Almost two months ago I started feeling like 4 days a week at SBM was one too few, and only one day as a role player was also too few. So I started dropping hints, to those just above me on the chain, to the person vaguely in charge of role players, and finally to the head of my department. I even mentioned I had quite a few outfits from eras represented by different SBM houses. Three weeks ago I was finally able to get into my 1770s clothing that some of you may have seen last January here and head on in to the Banke. I was set to play the eldest daughter of the tavern keep, recently married to a Captain John Fraser. There was not a lot of research done on Captain Fraser, but quite a bit done on Mr. Stavers and his family, they were a vaguely loyalist family, harassed through much of the Revolutionary war, but they stuck it out and by all accounts that I have read ran a successful tavern through the war and in the years to follow.
The problem with role playing in the William Pitt Tavern is that if someone calls in sick and no one is able to come in to cover for them, the interpreter in Pitt tavern will cover the empty slot, because Pitt tavern is the location of the museum's alternate entrance and ticket booth, so there is always someone else in the building. I'm telling you this because the first day I showed up in all my finery, one of my co-workers called out sick. The very first day. The weird part was they called out for the house shown about the year 1783, so actually my clothes were still appropriate. That house happens to be our hearth cooking house, and I am a hearth cook, so qualified to cover it. That house also happens to be Wheelwright house, the first house at SBM that I ever role played in. So there I was 13 years later, back in the house that I started at. Yup that was odd.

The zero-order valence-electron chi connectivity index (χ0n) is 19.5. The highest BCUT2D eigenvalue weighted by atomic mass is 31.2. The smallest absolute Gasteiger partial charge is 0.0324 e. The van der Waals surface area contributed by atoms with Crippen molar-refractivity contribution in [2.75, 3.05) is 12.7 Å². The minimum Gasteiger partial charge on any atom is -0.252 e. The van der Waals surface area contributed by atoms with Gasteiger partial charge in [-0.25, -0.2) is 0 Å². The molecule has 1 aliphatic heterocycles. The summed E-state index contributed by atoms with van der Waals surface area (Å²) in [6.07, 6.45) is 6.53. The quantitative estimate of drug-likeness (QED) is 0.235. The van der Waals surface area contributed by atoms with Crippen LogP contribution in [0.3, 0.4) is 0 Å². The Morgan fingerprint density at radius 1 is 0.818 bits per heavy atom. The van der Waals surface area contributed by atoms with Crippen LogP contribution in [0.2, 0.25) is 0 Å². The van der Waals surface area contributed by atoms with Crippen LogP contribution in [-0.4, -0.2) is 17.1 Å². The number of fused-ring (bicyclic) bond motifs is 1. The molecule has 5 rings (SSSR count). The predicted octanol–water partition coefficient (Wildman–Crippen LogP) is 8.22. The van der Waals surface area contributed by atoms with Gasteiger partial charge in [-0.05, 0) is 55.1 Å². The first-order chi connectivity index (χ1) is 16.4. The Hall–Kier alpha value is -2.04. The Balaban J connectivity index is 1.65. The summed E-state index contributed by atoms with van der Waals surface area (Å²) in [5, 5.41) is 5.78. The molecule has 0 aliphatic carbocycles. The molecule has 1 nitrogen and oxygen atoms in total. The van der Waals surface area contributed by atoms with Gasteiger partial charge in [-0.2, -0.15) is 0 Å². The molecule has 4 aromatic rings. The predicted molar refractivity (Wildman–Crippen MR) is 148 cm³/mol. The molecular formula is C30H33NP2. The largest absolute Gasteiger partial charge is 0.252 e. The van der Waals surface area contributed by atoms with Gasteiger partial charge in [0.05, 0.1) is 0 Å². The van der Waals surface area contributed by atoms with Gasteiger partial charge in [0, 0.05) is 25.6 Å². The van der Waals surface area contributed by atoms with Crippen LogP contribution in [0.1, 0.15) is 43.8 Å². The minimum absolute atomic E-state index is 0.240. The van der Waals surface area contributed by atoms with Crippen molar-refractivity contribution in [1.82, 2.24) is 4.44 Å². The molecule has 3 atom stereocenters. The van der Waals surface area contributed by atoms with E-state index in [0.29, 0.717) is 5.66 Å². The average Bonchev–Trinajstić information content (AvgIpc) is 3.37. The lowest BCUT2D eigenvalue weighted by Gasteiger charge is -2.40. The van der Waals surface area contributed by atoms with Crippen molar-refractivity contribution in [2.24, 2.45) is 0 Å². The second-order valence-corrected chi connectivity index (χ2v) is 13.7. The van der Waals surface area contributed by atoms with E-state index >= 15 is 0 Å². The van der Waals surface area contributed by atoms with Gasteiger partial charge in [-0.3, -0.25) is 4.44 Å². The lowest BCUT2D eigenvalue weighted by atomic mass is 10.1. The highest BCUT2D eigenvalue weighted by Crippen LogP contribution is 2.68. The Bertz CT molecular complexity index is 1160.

But since then I've been able to spend two days as Mrs. John Fraser, eldest daughter of the tavern keep, and I've enjoyed both days very much. I give tours of my father's tavern, that I assure visitors is usually much more active, but there is a horse auction scheduled for later in the evening, and everyone is out in the stables looking over the animals to be auctioned. There actually were horse auctions held at the tavern, so this way I get to talk about one of the lesser known but very important aspects of tavern life. I also discuss politics, but only 1777 politics, I make the families loyalist tendencies known while letting people know that most of our neighbors are firmly for independence. I wish I could say that most people get it, but I'm still figuring out how to convince folks that for Mary the year is 1777 and not 1943 or 2012.
In only two days (plus the months I've been contemplating the new role) I've learned a few things about Mary. She is Daddy's girl, and will not spend a lot of time in the kitchen unless she has to. She sees herself as the welcoming committee, the tavern's own concierge. She shares my habit of leaning against walls (Mrs. Shapiro definitely does not.) Mary also feels fairly ambivalent about her new husband and his career. That could be because I was not able to shake up any research done on him, I do not know what type of ship he captains, where he hails from, even how long he lives. It also gives her a reason to spend all day at her father's tavern.
If anyone wants to stop by in the next month, Mary Fraser should be in Pitt Tavern most Fridays, fingers crossed.
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